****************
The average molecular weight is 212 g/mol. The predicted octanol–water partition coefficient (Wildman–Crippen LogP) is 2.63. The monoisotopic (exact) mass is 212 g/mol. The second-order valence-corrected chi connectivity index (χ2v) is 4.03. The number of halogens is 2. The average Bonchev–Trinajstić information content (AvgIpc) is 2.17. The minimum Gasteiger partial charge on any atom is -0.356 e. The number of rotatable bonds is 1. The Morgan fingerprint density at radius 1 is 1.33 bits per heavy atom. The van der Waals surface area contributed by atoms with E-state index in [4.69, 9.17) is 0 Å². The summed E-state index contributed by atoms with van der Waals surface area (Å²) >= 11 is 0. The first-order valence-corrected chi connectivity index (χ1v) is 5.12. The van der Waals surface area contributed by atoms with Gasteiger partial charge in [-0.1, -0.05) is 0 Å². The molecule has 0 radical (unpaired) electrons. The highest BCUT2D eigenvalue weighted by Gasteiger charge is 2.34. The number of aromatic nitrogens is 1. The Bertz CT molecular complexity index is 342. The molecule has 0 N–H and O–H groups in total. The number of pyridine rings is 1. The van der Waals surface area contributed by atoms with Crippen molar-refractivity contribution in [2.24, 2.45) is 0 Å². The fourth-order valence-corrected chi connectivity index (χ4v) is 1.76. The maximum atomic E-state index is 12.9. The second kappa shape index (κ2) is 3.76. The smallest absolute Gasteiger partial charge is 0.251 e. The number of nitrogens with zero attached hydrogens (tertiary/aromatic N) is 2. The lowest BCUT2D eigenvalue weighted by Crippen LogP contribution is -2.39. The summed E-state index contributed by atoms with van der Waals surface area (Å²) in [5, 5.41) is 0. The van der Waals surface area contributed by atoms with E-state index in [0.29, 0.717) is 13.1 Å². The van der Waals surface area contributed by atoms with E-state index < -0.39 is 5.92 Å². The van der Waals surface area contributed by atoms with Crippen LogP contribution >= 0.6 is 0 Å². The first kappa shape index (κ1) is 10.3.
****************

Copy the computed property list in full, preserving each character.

The average molecular weight is 212 g/mol. The predicted octanol–water partition coefficient (Wildman–Crippen LogP) is 2.63. The monoisotopic (exact) mass is 212 g/mol. The second-order valence-corrected chi connectivity index (χ2v) is 4.03. The number of halogens is 2. The average Bonchev–Trinajstić information content (AvgIpc) is 2.17. The minimum Gasteiger partial charge on any atom is -0.356 e. The number of rotatable bonds is 1. The Morgan fingerprint density at radius 1 is 1.33 bits per heavy atom. The van der Waals surface area contributed by atoms with E-state index in [4.69, 9.17) is 0 Å². The summed E-state index contributed by atoms with van der Waals surface area (Å²) >= 11 is 0. The first-order valence-corrected chi connectivity index (χ1v) is 5.12. The van der Waals surface area contributed by atoms with Gasteiger partial charge in [-0.1, -0.05) is 0 Å². The molecule has 0 radical (unpaired) electrons. The highest BCUT2D eigenvalue weighted by Gasteiger charge is 2.34. The number of aromatic nitrogens is 1. The Bertz CT molecular complexity index is 342. The molecule has 0 N–H and O–H groups in total. The number of pyridine rings is 1. The van der Waals surface area contributed by atoms with Crippen molar-refractivity contribution in [2.24, 2.45) is 0 Å². The fourth-order valence-corrected chi connectivity index (χ4v) is 1.76. The maximum atomic E-state index is 12.9. The second kappa shape index (κ2) is 3.76. The smallest absolute Gasteiger partial charge is 0.251 e. The number of nitrogens with zero attached hydrogens (tertiary/aromatic N) is 2. The lowest BCUT2D eigenvalue weighted by Crippen LogP contribution is -2.39. The summed E-state index contributed by atoms with van der Waals surface area (Å²) in [5, 5.41) is 0. The van der Waals surface area contributed by atoms with E-state index in [0.29, 0.717) is 13.1 Å². The van der Waals surface area contributed by atoms with E-state index < -0.39 is 5.92 Å². The van der Waals surface area contributed by atoms with Crippen LogP contribution >= 0.6 is 0 Å². The first kappa shape index (κ1) is 10.3.